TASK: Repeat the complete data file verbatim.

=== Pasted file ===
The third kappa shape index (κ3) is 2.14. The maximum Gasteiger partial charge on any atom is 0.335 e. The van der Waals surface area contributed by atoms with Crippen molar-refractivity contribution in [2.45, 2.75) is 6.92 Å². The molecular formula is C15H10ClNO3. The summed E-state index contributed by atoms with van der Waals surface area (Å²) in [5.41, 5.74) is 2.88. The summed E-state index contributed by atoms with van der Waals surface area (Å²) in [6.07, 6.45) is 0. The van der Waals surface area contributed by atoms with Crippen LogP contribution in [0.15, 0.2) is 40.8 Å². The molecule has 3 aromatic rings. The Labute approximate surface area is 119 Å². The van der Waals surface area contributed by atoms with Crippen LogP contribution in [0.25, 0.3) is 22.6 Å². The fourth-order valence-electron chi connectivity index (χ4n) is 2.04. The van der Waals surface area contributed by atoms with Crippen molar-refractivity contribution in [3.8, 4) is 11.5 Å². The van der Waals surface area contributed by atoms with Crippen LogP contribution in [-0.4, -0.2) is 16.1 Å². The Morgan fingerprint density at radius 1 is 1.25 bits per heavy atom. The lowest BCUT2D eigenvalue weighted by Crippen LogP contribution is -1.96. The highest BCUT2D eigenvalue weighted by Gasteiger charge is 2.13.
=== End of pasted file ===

The third kappa shape index (κ3) is 2.14. The maximum Gasteiger partial charge on any atom is 0.335 e. The van der Waals surface area contributed by atoms with Crippen molar-refractivity contribution in [2.45, 2.75) is 6.92 Å². The molecular formula is C15H10ClNO3. The summed E-state index contributed by atoms with van der Waals surface area (Å²) in [5.41, 5.74) is 2.88. The summed E-state index contributed by atoms with van der Waals surface area (Å²) in [6.07, 6.45) is 0. The van der Waals surface area contributed by atoms with Crippen LogP contribution in [0.15, 0.2) is 40.8 Å². The molecule has 3 aromatic rings. The Labute approximate surface area is 119 Å². The van der Waals surface area contributed by atoms with Crippen LogP contribution in [0.25, 0.3) is 22.6 Å². The fourth-order valence-electron chi connectivity index (χ4n) is 2.04. The van der Waals surface area contributed by atoms with Crippen molar-refractivity contribution in [3.8, 4) is 11.5 Å². The van der Waals surface area contributed by atoms with Crippen LogP contribution in [-0.4, -0.2) is 16.1 Å². The Morgan fingerprint density at radius 1 is 1.25 bits per heavy atom. The lowest BCUT2D eigenvalue weighted by Crippen LogP contribution is -1.96. The highest BCUT2D eigenvalue weighted by Gasteiger charge is 2.13.